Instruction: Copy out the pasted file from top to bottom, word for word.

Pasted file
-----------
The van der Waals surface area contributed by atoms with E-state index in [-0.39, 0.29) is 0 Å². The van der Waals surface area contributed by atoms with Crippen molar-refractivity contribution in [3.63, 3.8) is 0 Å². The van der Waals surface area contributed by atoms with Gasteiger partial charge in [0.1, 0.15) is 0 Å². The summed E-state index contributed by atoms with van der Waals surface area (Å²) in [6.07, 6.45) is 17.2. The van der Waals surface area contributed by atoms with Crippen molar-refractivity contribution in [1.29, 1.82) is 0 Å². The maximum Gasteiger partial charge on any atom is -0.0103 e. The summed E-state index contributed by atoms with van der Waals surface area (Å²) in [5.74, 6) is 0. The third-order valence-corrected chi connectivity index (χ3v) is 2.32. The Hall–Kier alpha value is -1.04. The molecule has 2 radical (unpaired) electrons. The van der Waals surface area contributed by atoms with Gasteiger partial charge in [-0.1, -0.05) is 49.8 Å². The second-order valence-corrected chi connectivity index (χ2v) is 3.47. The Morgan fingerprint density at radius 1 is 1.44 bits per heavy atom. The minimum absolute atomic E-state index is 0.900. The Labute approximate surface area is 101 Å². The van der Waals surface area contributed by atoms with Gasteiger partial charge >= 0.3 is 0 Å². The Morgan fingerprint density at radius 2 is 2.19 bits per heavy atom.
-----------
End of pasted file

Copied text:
The van der Waals surface area contributed by atoms with E-state index in [-0.39, 0.29) is 0 Å². The van der Waals surface area contributed by atoms with Crippen molar-refractivity contribution in [3.63, 3.8) is 0 Å². The van der Waals surface area contributed by atoms with Gasteiger partial charge in [0.1, 0.15) is 0 Å². The summed E-state index contributed by atoms with van der Waals surface area (Å²) in [6.07, 6.45) is 17.2. The van der Waals surface area contributed by atoms with Crippen molar-refractivity contribution in [1.29, 1.82) is 0 Å². The maximum Gasteiger partial charge on any atom is -0.0103 e. The summed E-state index contributed by atoms with van der Waals surface area (Å²) in [5.74, 6) is 0. The third-order valence-corrected chi connectivity index (χ3v) is 2.32. The Hall–Kier alpha value is -1.04. The molecule has 2 radical (unpaired) electrons. The van der Waals surface area contributed by atoms with Gasteiger partial charge in [-0.1, -0.05) is 49.8 Å². The second-order valence-corrected chi connectivity index (χ2v) is 3.47. The Morgan fingerprint density at radius 1 is 1.44 bits per heavy atom. The minimum absolute atomic E-state index is 0.900. The Labute approximate surface area is 101 Å². The van der Waals surface area contributed by atoms with Gasteiger partial charge >= 0.3 is 0 Å². The Morgan fingerprint density at radius 2 is 2.19 bits per heavy atom.